In order to access such information, users' can simply plug in their
   devices into the network without performing any authentication.  In
   fact, the network will only offer link-layer connectivity and limited
   network layer access to users.  On the other hand, access to further
   services or sites using such local networks requires authentication
   and authorization.  If users want such services, the access network
   can detect that attempt and initiate authentication.  This also
   allows the network to initiate the authentication whenever
   appropriate.  Once users perform the authentication it will be
   allowed to go beyond the free access zone.  PANA can be an enabler to
   such limited free access scenarios and can offer a flexible access
   control framework for public hot-spot networks.


4.  Acronyms

   AAA: Authentication, Authorization and Accounting

   DSL: Digital Subscriber Line

   EAP: Extensible Authentication Protocol

   GPRS: General Packet Radio Service

   HDLC: High-level Data Link Control

   IKE: Internet Key Exchange

   ISP: Internet Service Provider

   MSC: Mobile Switching Center

   MN: Mobile Node

   MT: Mobile Termination

   NAI: Network Access Identifier

   NAP: Network Access Provider

   PPP: Point-to-Point Protocol



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   PPPoE: PPP over Ethernet

   TE: Terminal Equipment

   UE: User Equipment

   VLR: Visiting Location Register


5.  Security Considerations

   This Internet-Draft identifies the need for a standard network-layer
   authentication protocol and illustrates a number of possible usage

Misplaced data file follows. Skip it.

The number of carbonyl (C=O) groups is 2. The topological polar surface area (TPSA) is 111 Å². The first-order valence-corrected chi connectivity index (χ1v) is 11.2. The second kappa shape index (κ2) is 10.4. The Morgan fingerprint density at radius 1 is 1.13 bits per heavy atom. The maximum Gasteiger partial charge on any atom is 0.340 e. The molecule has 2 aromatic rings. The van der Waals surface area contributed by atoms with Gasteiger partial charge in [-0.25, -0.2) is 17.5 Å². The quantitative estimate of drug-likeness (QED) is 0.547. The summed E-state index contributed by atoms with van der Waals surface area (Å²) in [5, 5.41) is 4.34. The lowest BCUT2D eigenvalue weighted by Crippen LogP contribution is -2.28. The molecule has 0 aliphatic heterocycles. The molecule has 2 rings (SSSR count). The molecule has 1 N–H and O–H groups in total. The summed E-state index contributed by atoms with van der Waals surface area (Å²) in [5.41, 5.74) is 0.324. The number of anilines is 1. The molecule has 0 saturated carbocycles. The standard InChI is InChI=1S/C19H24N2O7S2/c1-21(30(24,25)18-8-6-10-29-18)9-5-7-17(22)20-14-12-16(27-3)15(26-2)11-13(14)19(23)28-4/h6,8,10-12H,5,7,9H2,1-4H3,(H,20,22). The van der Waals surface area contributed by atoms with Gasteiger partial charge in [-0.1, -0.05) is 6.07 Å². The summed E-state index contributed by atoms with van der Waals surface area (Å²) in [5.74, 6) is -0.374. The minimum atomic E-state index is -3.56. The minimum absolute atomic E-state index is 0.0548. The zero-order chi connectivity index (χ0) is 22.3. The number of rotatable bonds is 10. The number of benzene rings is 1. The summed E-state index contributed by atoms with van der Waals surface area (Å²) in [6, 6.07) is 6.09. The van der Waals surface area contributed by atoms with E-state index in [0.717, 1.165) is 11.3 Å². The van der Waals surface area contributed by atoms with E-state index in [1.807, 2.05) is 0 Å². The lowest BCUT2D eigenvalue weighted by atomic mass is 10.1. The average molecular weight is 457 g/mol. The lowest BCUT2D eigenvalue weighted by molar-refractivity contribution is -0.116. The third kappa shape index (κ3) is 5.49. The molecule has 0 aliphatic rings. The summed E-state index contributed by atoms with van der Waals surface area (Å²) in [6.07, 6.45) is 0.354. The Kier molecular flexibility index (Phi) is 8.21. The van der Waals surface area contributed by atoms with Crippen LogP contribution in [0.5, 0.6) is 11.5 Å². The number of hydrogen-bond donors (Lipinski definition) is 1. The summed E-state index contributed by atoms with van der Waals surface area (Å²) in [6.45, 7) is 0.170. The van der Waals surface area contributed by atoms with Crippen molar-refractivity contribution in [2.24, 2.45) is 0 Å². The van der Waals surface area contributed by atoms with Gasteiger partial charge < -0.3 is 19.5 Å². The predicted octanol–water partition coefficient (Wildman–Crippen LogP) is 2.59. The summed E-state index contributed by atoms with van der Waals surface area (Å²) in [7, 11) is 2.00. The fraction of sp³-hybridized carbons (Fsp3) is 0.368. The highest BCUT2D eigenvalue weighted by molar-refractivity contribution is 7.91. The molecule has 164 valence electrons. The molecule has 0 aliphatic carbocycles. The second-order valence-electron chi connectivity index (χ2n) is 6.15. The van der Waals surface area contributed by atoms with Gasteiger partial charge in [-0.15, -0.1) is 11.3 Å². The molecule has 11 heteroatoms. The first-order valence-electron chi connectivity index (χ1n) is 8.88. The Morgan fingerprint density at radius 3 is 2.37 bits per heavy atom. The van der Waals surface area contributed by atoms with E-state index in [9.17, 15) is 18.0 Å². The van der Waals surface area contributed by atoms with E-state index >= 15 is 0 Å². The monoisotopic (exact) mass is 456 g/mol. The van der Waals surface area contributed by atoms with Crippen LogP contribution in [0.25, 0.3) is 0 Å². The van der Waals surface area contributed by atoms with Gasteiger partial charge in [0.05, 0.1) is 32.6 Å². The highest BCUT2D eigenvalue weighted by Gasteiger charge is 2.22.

scenarios.  The actual protocol design is not specified in this
   draft, neither are the security considerations around it.  The
   scenarios described in this document are used as input to a separate
   security threats analysis document [SECTHREAT].  Eventually, the
   requirements are derived from both the scenarios described in this
   document and also the threats analyzed in the latter document.  These
   requirements are being collected in the [PANAREQ] Internet-Draft.
   The readers are urged to read these two documents for security
   considerations around designing PANA.


6.  Acknowledgments

   The authors would like to thank Bernard Aboba, James Carlson, Jacques
   Caron, Francis Dupont, Paal Engelstad, Henry Haverinen, Prakash
   Jayaraman, James Kempf, Thomas Narten, Erik Nordmark, Reinaldo Penno,
   Phil Roberts, David Spence, Barani Subbiah, Hannes Tschofenig, George
   Tsirtsis, John Vollbrecht, Cliff Wang and the rest of the PANA
   Working Group for the ideas and support they have given to this
   document.


7.  References

7.1.  Normative References

   [MIPv6] D. Johnson, et al., "Mobility Support in IPv6", (draft-ietf-
       mobileip-ipv6-20.txt).

   [PANAREQ] R. Penno, et al., "Protocol for Carrying Authentication for
       Network Access (PANA) Requirements and Terminology" (draft-ietf-
       pana-requirements-04.txt).

   [RFC1661] W. Simpson, "The Point-to-Point Protocol (PPP)", RFC 1661
       (STD 51), July 1994.

   [RFC2284bis] L. Blunk, et al., "Extensible Authentication Protocol
       (EAP)" (draft-ietf-eap-rfc2284bis-01.txt).

   [RFC2409] D. Harkins and D. Carrel, "The Internet Key Exchange